2.6.3  For ADS-B aircraft to see non-ADS-B aircraft, the FAA plans to build a network of ground transmitters (TIS-B stations) that receive surveillance from existing radars. These TIS-B ground installations detect the non-ADS-B-aircraft, convert the surveillance data to ADS-B format and transmit the data.

2.6.4  The ground-based TIS-B application broadcasts the SSR picture for the airspace. Surveillance data may be combined from primary and secondary radars, satellite-based ADS, ADS-B and other assets (e.g. surface surveillance radar for surface operations).

Figure 1: TIS-B transmitting data on non-ADS-B aircraft to 1090 and UAT aircraft

2.6.5  The TIS-B messages will look like ADS-B messages to equipped aircraft. The Ground Based System (GBS) will act as a protocol translator for converting the various ground surveillance formats/protocol. The GBS TIS-B function will act as a gap-filler for showing non-ADS-B equipped targets to ADS-B equipped aircraft until total ASD-B equipage has been achieved. This data will be provided on the airport surface as well as terminal domain.

2.6.6  As with ADS-R, TIS-B will not directly affect air traffic controllers since the technology only increases the pilot’s situational awareness by displaying data in the cockpit.


2.7 Ground Based System

2.7.1  The main purpose of the GBS is to act as a TIS-B uplink to aircraft equipped with 1090 and UAT avionics that can receive TIS-B messages. The GBS accepts target reports from the terminal fusion server (see 2.9) and provide them to other systems. The GBS can accept and process up to 255 target reports per second.

2.7.2  The Ground Based Transmitters (GBTs) are dual-frequency units which, upon receiving an airliner’s 1090ES squitt, will immediately “translate” them into UAT formats and broadcast them back up on the UAT frequency, thereby making the airliner “visible” to UAT aircraft in the vicinity. Conversely, when UAT signals are received by the GBTs, they will perform a reverse translation process and retransmit these in 1090ES format and frequency. ADS-B reports received in the GBS from the UAT GBTs will be routed to the 1090 transmitter. Any information received by TIS-B that is associated with an already ADS-B identified aircraft will be filtered and kept from being sent to the 1090 transmitter.

Figure 2: GBT re-transmitting signals to other frequency

2.7.3  The GBT transmits up to 100 extended squitters per second, evenly spaced at 10 millisecond intervals. Safeguards are provided to assure that a minimum interval of 8 milliseconds is maintained between consecutive transmissions of extended squitters (to protect against a ‘stuck mike’).

2.7.4  Preliminary estimates by the FAA call for 548 of these ground stations to provide coverage nationwide as well as in the Gulf of Mexico.


2.8 Masking beacon codes

2.8.1 In the USA, FAA Order 1200.22B requires that tracks containing sensitive and/or controlled national defence or law enforcement data must have identifiers removed or replaced with 1200 equivalent codes before sending to the GBTs. The initial plan for this functionality is to use a list of restricted beacon codes or ranges and to filter based on a lookup table or case statement technique. The sensitive beacon codes can either be left blank or substituted with an arbitrary or 1200 code.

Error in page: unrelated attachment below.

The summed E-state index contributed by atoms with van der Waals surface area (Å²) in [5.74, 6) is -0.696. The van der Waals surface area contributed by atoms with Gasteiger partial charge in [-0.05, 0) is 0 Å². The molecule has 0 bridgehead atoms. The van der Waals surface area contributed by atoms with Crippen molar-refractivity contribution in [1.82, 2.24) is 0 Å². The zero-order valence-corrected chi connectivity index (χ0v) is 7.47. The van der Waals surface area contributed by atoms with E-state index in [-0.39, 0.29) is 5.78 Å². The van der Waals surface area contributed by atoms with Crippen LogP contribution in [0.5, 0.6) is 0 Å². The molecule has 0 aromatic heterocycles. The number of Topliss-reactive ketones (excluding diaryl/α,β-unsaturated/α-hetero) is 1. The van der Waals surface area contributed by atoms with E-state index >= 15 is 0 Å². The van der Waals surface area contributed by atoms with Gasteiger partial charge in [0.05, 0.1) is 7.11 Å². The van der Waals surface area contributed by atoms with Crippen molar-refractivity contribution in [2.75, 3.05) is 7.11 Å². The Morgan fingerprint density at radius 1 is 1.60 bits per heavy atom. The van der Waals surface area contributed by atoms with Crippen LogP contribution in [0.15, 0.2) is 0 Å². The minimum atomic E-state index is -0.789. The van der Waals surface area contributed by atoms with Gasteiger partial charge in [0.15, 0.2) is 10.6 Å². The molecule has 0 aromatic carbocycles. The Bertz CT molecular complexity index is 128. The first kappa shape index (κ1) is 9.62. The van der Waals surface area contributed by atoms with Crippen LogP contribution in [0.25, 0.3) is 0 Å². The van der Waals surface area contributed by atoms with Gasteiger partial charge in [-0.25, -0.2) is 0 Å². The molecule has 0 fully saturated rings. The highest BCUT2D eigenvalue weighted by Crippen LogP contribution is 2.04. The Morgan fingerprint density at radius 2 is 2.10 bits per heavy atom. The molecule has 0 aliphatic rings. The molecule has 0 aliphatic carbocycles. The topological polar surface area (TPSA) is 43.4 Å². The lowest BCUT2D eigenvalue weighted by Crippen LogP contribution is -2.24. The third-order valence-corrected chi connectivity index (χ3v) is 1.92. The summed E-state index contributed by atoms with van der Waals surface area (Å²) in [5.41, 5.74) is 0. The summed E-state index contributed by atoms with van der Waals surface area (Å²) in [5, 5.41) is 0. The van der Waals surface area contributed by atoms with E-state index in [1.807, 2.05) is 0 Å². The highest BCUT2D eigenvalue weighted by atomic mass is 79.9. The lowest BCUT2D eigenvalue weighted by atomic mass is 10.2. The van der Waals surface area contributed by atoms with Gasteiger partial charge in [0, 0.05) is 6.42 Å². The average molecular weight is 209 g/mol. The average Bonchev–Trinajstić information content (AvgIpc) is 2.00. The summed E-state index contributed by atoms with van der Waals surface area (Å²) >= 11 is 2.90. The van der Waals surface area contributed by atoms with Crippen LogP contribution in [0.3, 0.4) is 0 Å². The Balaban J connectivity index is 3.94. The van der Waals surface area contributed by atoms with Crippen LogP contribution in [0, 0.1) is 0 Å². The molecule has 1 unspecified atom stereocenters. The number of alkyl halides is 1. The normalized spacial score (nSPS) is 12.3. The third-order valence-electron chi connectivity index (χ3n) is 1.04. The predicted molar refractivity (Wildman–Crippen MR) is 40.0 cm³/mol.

2.9 Fusion

2.9.1 In order to take into account all ADS-B and TIS-B sources, the fusion processor fuses the data from the various radar sources and ADS-B stations to create a unified, and accurate surveillance picture. ADS-B data can be used to increase coverage when radars do not cover some areas. ADS-B also complements the coverage for areas already covered by radar.

Fused system tracks provide:

  • single system track for all sensors
  • fusion of all relevant down linked data
  • more accurate tracking

2.10 Latency

2.10.1  Because the data from either a 1090ES or UAS aircraft must be received by the ground station and then retransmitted so that the different equipped aircraft can see each other, that delay or “latency” in the signal causes some concern and if it is not mitigated could affect the application of future concepts such as 4-D Trajectory management.

2.10.2  The same latency issues associated with ADS-R apply to TIS-B as well.

2.10.3  With this multilink system, there are 3 sources of latency:

  • First, there is the time to process and broadcast the GPS position. This latency is required to be less than 1 second for initial aircraft surveillance applications.
  • The second source of latency is the GBT processing of the position report then rebroadcast the position on the other link.
  • The third source of latency is the receiving aircraft’s processing and display. With a single link the second source of latency is removed.

2.10.4  To mitigate against the latency problem, each ADS-B message contains a time of applicability, with the time in Universal Co-ordinated Time (UTC) in which the GPS measurement occurred. Consumers of the ADS-B data can use this time to disregard late reports or account for the latency.


2.11 Compensation for latency

2.11.1  In order to compensate for latency of the signal, the ground station will adjust for the delay and retransmit the signal with an appropriate time stamp.

2.11.2  The dual link will also add latency to the system, possibly preventing dual link ADS-B to be used for conflict avoidance or even CDTI situational awareness since the data would be stale. Because of this latency, IFALPA currently opposes the use of any redirect data for use in TCAS capacity (Although there is currently discussion as to whether or not TCAS/ACAS will be replaced by an ADS-B related software algorithm, it is outside the scope of this paper).